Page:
MESSRS. EDITORS :—For some years I have been struck with the amount of metal which is actually wasted and lost in the above processes. In puddling, there is what is called drying the iron, and then it must be melted or refined to make plate metal; during these processes from 15 to 20 per cent is lost. In boiling iron, pig metal is used without refining, and it wastes from 5 to 8 or ovca 10 per cent., it also requires 100 pounds of scrap iron burnt to nothing, and 200 pounds of Cham-plain ore to keep the furnace in order, daily. Some time ago I discovered a method of refining iron without melting it: that is, I can render it fit to be puddled by drying only, or make it equal to plate metal, and save the ] 5 or 20 per cent usually lost, and dispense with all scraps and ore. Is that patentable ? and how can I be safe until I prove it ? OPBP.ATOE, Birmingham, Pa., Feb. 19th, 1858. [Much has been done in the treatment of iron in a molten state to refine the product, and it depends entirely upon whether you have invented a new method of treatment, as to its patentability. You might lodge a description of you invention with some friend, if you do not feel like filing a caveat. You will be as well protected in one act as the other. EDS.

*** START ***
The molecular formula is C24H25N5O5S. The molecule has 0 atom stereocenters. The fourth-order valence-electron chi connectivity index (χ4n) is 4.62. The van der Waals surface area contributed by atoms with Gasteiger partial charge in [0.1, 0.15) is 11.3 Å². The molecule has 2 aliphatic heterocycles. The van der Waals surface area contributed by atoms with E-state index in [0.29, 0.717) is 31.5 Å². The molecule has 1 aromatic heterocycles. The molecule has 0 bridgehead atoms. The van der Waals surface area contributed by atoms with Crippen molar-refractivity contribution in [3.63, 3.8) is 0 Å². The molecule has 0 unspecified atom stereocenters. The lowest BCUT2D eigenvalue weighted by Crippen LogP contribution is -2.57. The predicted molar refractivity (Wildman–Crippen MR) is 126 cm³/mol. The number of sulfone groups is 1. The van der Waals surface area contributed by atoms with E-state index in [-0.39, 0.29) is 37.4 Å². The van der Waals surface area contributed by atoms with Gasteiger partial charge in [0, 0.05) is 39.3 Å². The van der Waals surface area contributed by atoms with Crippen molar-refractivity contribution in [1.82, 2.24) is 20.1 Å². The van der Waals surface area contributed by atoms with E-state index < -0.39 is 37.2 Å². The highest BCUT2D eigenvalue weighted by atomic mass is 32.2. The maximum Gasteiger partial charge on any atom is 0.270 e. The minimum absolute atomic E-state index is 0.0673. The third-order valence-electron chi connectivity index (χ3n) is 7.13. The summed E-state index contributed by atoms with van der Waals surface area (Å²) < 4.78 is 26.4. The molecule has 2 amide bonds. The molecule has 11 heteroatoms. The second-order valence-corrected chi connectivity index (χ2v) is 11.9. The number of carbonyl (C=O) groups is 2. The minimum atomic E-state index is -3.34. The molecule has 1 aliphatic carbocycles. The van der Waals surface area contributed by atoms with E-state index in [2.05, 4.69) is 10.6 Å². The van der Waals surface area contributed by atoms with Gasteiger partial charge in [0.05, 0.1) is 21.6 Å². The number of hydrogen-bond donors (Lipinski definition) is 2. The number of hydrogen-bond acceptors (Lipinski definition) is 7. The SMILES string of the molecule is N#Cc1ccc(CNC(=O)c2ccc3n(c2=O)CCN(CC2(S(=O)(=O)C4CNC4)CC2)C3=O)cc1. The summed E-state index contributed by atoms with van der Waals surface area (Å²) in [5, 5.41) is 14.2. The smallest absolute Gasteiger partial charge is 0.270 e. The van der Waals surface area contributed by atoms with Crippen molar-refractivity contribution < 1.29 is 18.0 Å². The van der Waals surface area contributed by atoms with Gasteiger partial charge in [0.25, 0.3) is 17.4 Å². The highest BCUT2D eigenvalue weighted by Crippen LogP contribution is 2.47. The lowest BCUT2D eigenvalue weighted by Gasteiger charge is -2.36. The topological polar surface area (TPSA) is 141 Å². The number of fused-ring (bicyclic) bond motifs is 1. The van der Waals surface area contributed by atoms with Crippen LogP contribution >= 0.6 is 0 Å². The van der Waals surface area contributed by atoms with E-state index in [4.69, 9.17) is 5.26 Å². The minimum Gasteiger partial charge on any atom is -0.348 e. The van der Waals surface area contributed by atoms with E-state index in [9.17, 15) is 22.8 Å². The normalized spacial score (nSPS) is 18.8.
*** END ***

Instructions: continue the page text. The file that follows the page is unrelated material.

This article was originally published with the title "Puddling and Boiling Iron" in Scientific American 13, 27, 214 (March 1858)